Opinion: Bvlgari To Tiffany, All Want A Piece Of Indian Men's 'Maharaja' Dreams

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While it may still be some time before Indian men go all Timothée Chalamet in donning Cartier necklaces while stepping out, luxury jewellery brands are leaving no stone unturned, or uncut, to woo them. And why not? India is the second-largest market for jewellery, after China. Indian men are buying more jewellery than ever, and they are just following a global trend. The global value of the men's luxury jewellery market is approximately $6.5 billion, according to Euromonitor International. In 2022, the men's luxury jewellery sector grew at 8% as against women's at 5%.

What does this tell us about Indian men (the wealthy ones, obviously)? Trade pundits are seeing it variously as a new phenomenon, an offshoot of growing global exposure, a return to the traditional ways of life, a post-pandemic zeitgeist or some such. It is nothing but an iteration of status signalling, securing or reinforcing class collaborations. This is nothing new. 

Luxury Jewellery Is The New Pyramids

“The basis on which good repute in any highly organized industrial community ultimately rests is pecuniary strength; and the means of showing pecuniary strength, and so of gaining or retaining a good name, are leisure and a conspicuous consumption of goods.” Thorstein Veblen wrote this 125 years ago in his sociological treatise The Theory of the Leisure Class. Luxury jewellery is the new pyramids. Or palaces. Men, and some women who held pursestrings, have indulged in self-fashioning as ‘not like everybody else' by using their wealth. This dissociation from the perceived plebeians has always been important for the assertion of power.

Power comes with employing all four forms of ‘capitals'—economic, cultural, social (as formulated by Pierre Bourdieu, a French sociologist) and erotic (proposed as an addition by Catherine Hakim)—in an optimal fashion. It has never been easier to access all four, thanks to money. If you have made or inherited enough money, you can easily become an ‘insider' by getting your signalling right. And depending on who you want to associate with, the brand prominence of your material acquisition changes. 

The 'Out There' People

Wearing a Tiffany & Co. ‘Forge' bracelet, with no visible logo, a man sends a coded message of familiarity to patricians who “know” their luxury because they have been born in it and have the ability to read the subtle signals of quiet luxury. Donning a Bvlgari kada, launched this year exclusively for the Indian market, he is a little more “out there” for the other “out there” people.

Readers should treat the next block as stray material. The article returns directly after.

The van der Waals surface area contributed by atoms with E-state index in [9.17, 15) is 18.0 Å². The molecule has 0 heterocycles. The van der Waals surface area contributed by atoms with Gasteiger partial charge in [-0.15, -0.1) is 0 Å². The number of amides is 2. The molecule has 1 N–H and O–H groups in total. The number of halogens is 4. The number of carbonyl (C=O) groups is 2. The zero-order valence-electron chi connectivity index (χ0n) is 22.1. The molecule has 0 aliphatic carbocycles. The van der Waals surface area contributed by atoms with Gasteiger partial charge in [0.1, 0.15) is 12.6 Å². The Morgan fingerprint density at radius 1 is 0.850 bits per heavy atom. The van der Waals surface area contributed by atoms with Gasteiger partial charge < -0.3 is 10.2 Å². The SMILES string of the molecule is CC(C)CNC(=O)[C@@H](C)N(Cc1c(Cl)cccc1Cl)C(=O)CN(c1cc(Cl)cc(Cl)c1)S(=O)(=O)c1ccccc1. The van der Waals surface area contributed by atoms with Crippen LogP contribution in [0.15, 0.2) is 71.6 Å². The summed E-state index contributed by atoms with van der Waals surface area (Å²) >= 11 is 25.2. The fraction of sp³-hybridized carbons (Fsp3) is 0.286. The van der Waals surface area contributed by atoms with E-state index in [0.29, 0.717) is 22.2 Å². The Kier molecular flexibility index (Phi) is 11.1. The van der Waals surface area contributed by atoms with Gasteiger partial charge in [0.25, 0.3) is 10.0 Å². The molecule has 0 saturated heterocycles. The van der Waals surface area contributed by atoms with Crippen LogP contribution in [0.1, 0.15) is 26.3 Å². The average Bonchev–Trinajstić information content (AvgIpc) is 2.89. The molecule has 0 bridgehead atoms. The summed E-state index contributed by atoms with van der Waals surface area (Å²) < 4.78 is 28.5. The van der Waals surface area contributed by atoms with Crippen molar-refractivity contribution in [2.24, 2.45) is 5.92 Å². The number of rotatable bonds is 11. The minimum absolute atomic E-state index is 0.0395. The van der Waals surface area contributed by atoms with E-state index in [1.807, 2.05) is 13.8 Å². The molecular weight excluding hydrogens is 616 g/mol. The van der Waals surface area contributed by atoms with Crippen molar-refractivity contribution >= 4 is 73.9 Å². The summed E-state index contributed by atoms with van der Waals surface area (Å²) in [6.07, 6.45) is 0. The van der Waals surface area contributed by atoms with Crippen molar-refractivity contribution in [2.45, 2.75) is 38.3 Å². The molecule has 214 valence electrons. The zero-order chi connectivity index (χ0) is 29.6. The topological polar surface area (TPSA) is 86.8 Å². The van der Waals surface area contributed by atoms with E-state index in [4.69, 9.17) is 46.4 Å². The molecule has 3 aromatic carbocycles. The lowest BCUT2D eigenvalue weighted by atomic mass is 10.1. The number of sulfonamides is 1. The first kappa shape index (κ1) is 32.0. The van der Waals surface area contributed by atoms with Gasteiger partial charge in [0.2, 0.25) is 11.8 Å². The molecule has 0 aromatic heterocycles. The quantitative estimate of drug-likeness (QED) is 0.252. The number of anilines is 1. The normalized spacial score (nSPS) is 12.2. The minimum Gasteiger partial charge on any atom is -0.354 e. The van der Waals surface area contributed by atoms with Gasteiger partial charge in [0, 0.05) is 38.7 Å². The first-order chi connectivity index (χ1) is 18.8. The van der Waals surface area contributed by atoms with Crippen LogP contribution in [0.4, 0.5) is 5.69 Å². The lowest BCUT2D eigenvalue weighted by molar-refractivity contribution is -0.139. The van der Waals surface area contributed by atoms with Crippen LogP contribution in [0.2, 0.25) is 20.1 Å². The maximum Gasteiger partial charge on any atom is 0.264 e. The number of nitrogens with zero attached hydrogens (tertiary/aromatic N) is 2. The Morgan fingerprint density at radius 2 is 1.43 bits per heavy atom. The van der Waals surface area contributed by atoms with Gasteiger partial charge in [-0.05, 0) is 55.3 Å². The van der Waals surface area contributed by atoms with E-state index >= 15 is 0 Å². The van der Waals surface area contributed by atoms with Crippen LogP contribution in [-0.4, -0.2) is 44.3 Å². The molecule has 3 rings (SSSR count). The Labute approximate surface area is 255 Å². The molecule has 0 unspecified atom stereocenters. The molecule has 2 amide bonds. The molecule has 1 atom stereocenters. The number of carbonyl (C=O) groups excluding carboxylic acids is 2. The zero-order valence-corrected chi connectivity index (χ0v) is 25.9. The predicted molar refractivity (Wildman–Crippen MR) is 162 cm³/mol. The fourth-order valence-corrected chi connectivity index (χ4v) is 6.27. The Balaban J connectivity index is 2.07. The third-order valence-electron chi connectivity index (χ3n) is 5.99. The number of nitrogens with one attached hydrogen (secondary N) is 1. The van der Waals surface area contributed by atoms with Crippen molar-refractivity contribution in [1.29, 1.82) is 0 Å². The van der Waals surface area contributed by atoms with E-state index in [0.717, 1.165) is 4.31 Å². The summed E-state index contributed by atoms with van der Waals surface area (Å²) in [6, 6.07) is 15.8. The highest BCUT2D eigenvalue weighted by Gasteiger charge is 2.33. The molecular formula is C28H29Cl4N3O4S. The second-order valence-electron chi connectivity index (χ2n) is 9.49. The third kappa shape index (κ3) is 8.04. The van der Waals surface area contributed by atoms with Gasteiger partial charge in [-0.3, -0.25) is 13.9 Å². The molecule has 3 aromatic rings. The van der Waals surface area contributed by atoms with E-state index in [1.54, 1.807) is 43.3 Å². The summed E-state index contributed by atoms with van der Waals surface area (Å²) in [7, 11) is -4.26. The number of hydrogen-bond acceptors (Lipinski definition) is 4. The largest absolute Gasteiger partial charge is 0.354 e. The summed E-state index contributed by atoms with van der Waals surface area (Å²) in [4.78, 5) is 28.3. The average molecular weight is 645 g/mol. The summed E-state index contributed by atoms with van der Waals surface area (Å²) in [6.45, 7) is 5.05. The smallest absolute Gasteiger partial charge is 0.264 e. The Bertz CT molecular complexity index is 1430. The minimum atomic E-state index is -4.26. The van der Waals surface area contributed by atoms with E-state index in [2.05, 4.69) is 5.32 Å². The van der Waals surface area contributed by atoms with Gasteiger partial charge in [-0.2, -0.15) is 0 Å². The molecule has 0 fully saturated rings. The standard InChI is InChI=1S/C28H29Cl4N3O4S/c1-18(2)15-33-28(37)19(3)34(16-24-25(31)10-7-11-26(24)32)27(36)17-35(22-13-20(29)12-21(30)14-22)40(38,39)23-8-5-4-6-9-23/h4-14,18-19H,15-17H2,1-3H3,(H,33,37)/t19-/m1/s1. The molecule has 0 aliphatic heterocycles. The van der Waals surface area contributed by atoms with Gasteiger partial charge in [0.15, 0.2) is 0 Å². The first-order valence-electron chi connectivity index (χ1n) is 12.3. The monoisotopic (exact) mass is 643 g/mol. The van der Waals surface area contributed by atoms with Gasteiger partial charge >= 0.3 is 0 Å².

Even in the luxury world, there is a class system that separates the really wealthy from the just wealthy and the newly wealthy. Everyone, of course, wants to be associated with the first category. 

The really wealthy—originally and generationally—have ‘taste'. The rest scratch their heads to decode it. Some are able to crack it partially. Like the Rockefellers. When the economy grows, the nouveau-riche become the patrons of art and fund the sciences to separate themselves from the new nouveau-riche. This nouveau-riche class may have traditionally lacked the connoisseurship of the really wealthy, but it is not backing out. So, out go the gauche gold chains that sit heavy, very heavy, on the neck and in come the Alhambra cufflinks of Van Cleef & Arpels. The subtle signal of their four-leaf clover motif forges connections.

Old Is The New New

But before graduating to the clover, the rites de passage involve several experiences with ‘white gold' bracelets, diamond-in-platinum rings, conspicuous Cartier bands et al. Each piece embodying a step in social, cultural, economic, and erotic capital. It'd be fallacious to believe that Rani would have fallen for Rocky if he didn't come with mind-boggling wealth under his ‘tasteless' display of brands.

Once upon a time, cars used to be the obvious phallic symbols. In the era of environmental consciousness, carbon footprints are not sexy. Craftsmanship is. Stories of sustainability are. For luxury products, stories also capitalise on history. The older the brand, the sexier the wearer. It is not just about the price tag. Old is the new new. Donning a grandfather's commissioned handcrafted watch will trump any expensive timepiece bought at Place Vendome during your last foreign trip. The former has a history of taste, the latter is still trying to piece that history together.

For A 'Favoured Few'

Is it just metrosexuality? Perhaps not. The body is the repository of erotic capital. Men are taking care of employing their erotic capital since women are making their presence felt in the capitalist world. They are using their bodies in an uninhibited manner. Bodies, after all, are the locations of “social, political, cultural, and geographical inscriptions, production, and constitution.” As per Elizabeth Grosz. 

Indian men are no strangers to body adornments. Indian couture was globally acclaimed long before the present-day, mostly talentless couturiers with fancy stores at expensive addresses opened their doors to flaunt overpriced kitsch. The luxury jewellery market, therefore, is betting on reigniting the aspirational ‘maharaja' in them. Population and inequitable distribution of wealth here ensure that the favoured few are enough to keep the business going and growing for a long time. 

(Nishtha Gautam is a Delhi-based author and academic.)

Disclaimer: These are the personal opinions of the author.